To view the entire January 2016 Edition, please click here to view the PDF.

The Encourager

January, 2016       Vol. 297A


Is Your Hut on Fire? 

The only survivor of a shipwreck was washed up on a small, uninhabited island. He prayed feverishly for God to rescue him, and every day he scanned the horizon for help, but none seemed forthcoming. Exhausted, he eventually managed to build a little hut out of driftwood to protect him from the elements, and to store his few possessions. But then one day, after scavenging for food, he arrived home to find his little hut in flames, the smoke rolling up to the sky. The worst had happened; every-thing was lost. He was stunned with grief and anger.

“God, how could you do this to me!?” he cried.

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How did you know I was here?….We saw your smoke signal!


Early the next day, however, he was awakened by the sound of a ship that was approaching the island. It had come to rescue him. “How did you know I was here?” asked the weary man of his rescuers.

“We saw your smoke signal,” they replied.

There are so many times in our walk with God that we feel like our world has crashed around us. We look around at the debris floating beside us and start to pity our plight. We even try to convince ourselves that, “I am the only one going through a situation this bad.”

We scan the horizon for others passing by our way so that we may alert them to our dilemma. But it’s no use. We don’t see anyone else passing anywhere near where we are living. So we begin to lose hope and go into place where we quit looking for help. We go to a place where we don’t pray for rescue any longer. Instead we begin to survive by trying to do things ourselves. We often find comfort in trying to fix up the issues and situations by walking up and down the proverbial beach and collecting the remnants of our shipwrecked lives. By placing them together, we try to survive on the little shelter and comfort that they bring us. We lay in bed at night wondering why we are faced with impossible odds and why nobody cared enough to rescue us. We wake every day and muster up just enough strength to go out and gather a few more supplies so we won’t starve to death. We use what minute strength that we have to collect some things to keep us warm and comfortable during our trial and the subsequent storms.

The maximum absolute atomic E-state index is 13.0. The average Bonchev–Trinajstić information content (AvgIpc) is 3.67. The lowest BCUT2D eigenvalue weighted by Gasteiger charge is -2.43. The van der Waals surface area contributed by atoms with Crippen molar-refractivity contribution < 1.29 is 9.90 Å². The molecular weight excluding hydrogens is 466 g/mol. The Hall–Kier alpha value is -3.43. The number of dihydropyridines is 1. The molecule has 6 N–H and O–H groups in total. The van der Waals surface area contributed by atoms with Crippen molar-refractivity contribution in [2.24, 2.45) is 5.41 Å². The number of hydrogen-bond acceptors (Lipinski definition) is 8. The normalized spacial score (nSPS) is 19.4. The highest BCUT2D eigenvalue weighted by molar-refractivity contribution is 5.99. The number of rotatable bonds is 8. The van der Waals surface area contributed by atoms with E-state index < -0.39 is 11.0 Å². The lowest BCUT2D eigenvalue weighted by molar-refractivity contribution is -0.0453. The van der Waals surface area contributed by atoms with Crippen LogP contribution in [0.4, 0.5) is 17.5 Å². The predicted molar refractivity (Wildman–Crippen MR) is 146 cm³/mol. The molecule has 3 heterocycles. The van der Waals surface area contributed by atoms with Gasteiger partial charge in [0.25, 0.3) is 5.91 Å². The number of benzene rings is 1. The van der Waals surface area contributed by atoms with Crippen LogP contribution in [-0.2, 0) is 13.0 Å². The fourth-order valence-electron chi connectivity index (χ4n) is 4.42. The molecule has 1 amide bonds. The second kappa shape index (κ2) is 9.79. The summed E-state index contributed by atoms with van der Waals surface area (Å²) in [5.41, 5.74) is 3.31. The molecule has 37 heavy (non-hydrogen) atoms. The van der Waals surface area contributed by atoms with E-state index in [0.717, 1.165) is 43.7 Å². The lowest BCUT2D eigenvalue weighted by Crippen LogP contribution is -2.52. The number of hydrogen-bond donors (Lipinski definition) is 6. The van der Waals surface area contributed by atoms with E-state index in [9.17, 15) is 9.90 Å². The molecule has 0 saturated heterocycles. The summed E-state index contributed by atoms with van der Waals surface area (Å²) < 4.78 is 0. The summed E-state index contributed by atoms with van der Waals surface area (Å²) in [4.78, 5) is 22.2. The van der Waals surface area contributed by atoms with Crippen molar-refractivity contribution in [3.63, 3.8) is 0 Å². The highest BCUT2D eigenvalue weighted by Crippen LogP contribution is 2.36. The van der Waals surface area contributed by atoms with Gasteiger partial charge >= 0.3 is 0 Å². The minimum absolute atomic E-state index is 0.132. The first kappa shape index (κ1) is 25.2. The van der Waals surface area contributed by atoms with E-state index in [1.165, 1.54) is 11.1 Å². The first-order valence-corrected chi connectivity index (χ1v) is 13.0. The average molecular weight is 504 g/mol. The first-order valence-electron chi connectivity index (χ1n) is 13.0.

Instead of allowing God to be our strength and portion, we utilize our hands to build and repair what we think will be our permanent plight. We focus so much on surviving the storm and the crisis that we forget that this world is not our home, but we are merely passing through on the way to glory! We get so caught up in just surviving that we bring all of our possessions close to us as to not let them out of our sight. We pack everything we think that we need in our little hut to make sure that the nothing else bad happens to it. We try out best to protect our remaining treasures and possessions from the elements because we don’t know when we will get to put our hands on more. Furthermore, we don’t know when we will be free from our issue so we do our level best to become self-sufficient.

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When we become survivalists by self-sufficiency we are removing the hand of God from our lives.


When we become survivalists by self-sufficiency we are removing the hand of God from our lives. That hand of God that wants you to be free from your trials and issues. That hand of God that no one can remove you from. That hand of God that will provide your every need if you will let Him. If we keep just surviving, we will get the feeling that we are the ones responsible for our success. We will begin to believe that we can make it on our own and do not need to be rescued.

You see sometimes God has to let our “stuff” burn. Every-thing that we have packed in our hut begins to ignite and catch fire. We come back to ashes and destruction that we don’t understand. We even cry out to God that He doesn’t care about us. We are more worried about our stuff than what God is doing in our lives. Sometimes God has to help us understand we were not meant to live beat down and downtrodden. We were not meant to just survive, but God has a purpose for each of our lives.